A linear equation is an equation whose
graph is a straight line. A linear equation in one variable is
an equation that simlpy involves x. There are no terms involving x2,
x3, x1/2 etc. Each term has a degree of at most
1. All operations, such as addition or multiplication, involve only x
and numerical constants. 3x + 4 = 5 is an example of a linear equation.
2(x+1) = 6(x-4) is also a linear equation. These equations can be
solved very easily by performing algebraic operations to the equation
to isolate x.
A linear equation in two variables is,
as the name suggests, an equation that involves 2 variables. The
standard form of this type of equation is Ax + By = C, where A,B and C
are real numbers. For example, 3x + y = 7 is a linear equation in two
variables. y = 2x + 1/3 is also an example, since it can be rewritten
as 2x - y = -1/3 ( or equivalently 6x - 3y = -1 ).
Linear equations in two variables can also be
expressed in the slope-intercept form y = mx + b.
The slope of a line, represented by the variable m, is defined
as the ratio of change in values of y to change in value of x. The
slope is also known as rise over run. For any two points (x1
,y1), (x2 ,y2) on a line L, the
formula for calculating the slope of L is:
The y-intercept, denoted b, is the point
(0,b), where the line intercepts the y-axis.
There are two variations of the slope-intercept
form of a line. The first is called the point-slope form of the
equation of a line. This formula is used when the slope and a single
point on the line are given in the problem. The formula for the
point-slope form is:
The other variation is the two-point form
of the equation of a line. This is simply the point-slope formula, with
the slope formula substituted for m. This formula should be used when
two points on a line are given in the problem. the formula for the
two-point form is:
The vertical line x = a represents a special case
of the slope-intercept form of a line. Since (x2 - x1)
= 0, the slope of the line is m = (y2 - y1)/0.
Since division by 0 is undefined, the slope of the line is undefined.
The line is also expressed
in terms of x, rather than y. Due to these properties, vertical lines
cannot be expressed using the slope-intercept form.
Note: For another
example of finding the equation of a line, see question #1 in the
Additional Examples section at the
bottom of the page.
Two lines are parallel if they have equal slopes.
Parallel lines never cross each other. The distance between two
parallel lines is always the same for every point along the lines.
Two lines are perpendicular, meaning their angle
of intersection is 90°, if their slopes are negative reciprocals of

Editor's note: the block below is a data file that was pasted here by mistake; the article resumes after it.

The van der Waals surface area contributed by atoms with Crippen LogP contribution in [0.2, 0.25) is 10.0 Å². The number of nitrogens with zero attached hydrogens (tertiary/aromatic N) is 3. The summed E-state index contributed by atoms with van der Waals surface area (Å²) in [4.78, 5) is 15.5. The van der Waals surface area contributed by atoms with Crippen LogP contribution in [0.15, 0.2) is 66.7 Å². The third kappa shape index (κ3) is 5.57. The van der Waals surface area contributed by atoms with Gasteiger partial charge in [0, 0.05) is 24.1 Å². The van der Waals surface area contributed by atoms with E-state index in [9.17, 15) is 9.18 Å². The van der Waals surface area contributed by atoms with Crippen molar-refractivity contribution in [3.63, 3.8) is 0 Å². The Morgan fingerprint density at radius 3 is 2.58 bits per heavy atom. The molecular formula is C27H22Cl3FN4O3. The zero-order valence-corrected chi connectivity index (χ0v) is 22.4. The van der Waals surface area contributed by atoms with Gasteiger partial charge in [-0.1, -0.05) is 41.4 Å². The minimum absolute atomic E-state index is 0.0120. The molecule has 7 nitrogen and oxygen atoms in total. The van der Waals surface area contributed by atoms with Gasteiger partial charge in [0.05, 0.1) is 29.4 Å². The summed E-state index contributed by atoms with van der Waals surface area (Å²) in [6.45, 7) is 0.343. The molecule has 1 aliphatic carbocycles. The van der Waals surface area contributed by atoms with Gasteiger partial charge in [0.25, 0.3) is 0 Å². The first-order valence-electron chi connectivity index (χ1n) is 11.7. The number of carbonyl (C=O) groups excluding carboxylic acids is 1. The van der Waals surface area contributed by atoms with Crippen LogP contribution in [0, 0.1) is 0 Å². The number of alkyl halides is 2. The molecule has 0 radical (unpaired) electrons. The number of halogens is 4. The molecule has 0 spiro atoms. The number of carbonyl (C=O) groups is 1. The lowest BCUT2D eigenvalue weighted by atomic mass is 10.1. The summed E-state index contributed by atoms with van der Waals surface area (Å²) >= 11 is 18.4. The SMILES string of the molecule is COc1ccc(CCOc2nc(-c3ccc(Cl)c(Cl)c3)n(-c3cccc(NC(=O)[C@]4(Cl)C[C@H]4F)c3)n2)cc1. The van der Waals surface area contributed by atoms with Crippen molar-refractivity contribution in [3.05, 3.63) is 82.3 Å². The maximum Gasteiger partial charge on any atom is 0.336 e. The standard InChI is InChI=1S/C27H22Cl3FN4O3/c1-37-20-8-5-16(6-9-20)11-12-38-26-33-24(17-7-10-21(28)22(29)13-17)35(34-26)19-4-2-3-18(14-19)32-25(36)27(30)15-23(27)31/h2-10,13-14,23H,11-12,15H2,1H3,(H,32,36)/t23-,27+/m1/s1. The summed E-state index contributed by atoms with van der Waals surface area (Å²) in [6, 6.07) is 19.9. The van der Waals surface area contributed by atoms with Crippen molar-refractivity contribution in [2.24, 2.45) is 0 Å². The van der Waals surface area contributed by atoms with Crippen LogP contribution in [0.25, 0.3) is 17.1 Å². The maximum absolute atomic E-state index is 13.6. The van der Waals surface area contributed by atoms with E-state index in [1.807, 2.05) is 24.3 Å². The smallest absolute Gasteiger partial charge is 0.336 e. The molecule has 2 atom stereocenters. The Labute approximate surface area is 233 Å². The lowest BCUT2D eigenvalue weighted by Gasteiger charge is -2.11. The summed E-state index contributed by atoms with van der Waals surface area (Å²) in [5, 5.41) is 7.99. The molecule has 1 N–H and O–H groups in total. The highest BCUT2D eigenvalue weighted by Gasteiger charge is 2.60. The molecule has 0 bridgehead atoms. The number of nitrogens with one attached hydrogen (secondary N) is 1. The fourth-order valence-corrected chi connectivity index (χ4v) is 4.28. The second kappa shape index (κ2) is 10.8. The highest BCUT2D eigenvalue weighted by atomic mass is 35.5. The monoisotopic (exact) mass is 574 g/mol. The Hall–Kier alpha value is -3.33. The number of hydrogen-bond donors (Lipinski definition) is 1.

each other. For lines L1 and L2 with slopes m1
and m2, respectively,
The midpoint of a line segment joining any two
y1) and (x2, y2) is the point given by:
The distance, D, between any two points (x1,
y1) and (x2, y2) is given by:
more information about distance and midpoint problems, visit the
Graphing Linear Equations
Linear equations in one variable have graphs of
either horizontal or vertical lines, depending on which co-ordinate
plane variable is used. For equations of the form x = a, the graph is a
vertical line, intersecting the x-axis at (a,0). For equations of the
form y = b, the graph is a horizontal line intersecting the y-axis at
Linear equations are simply straight lines. If
you can determine two points that lie on a line, then the graph is the
line that connects those two points. This is sometimes referred to as
the two point method of graphing linear equations.
The most common points to determine from the
equation are the x and y intercepts, (x,0) and (0,y), respectively.
These points can be determined by substituting x = 0 and y = 0 into the
equation and finding the corresponding y and x values.
The slope-intercept method can also be
used to graph linear equations. The equation should be written in
slope-intercept form so the slope and y-intercept can be easily
identified. After plotting the y-intercept on the graph, a second point
can be obtained using the ratio of the slope. The graph is simply the
line that connects these points.
Note: For another
example of graphing a linear equation, see question #1 in the
Additional Examples section below.
| Find and graph the equation of the line
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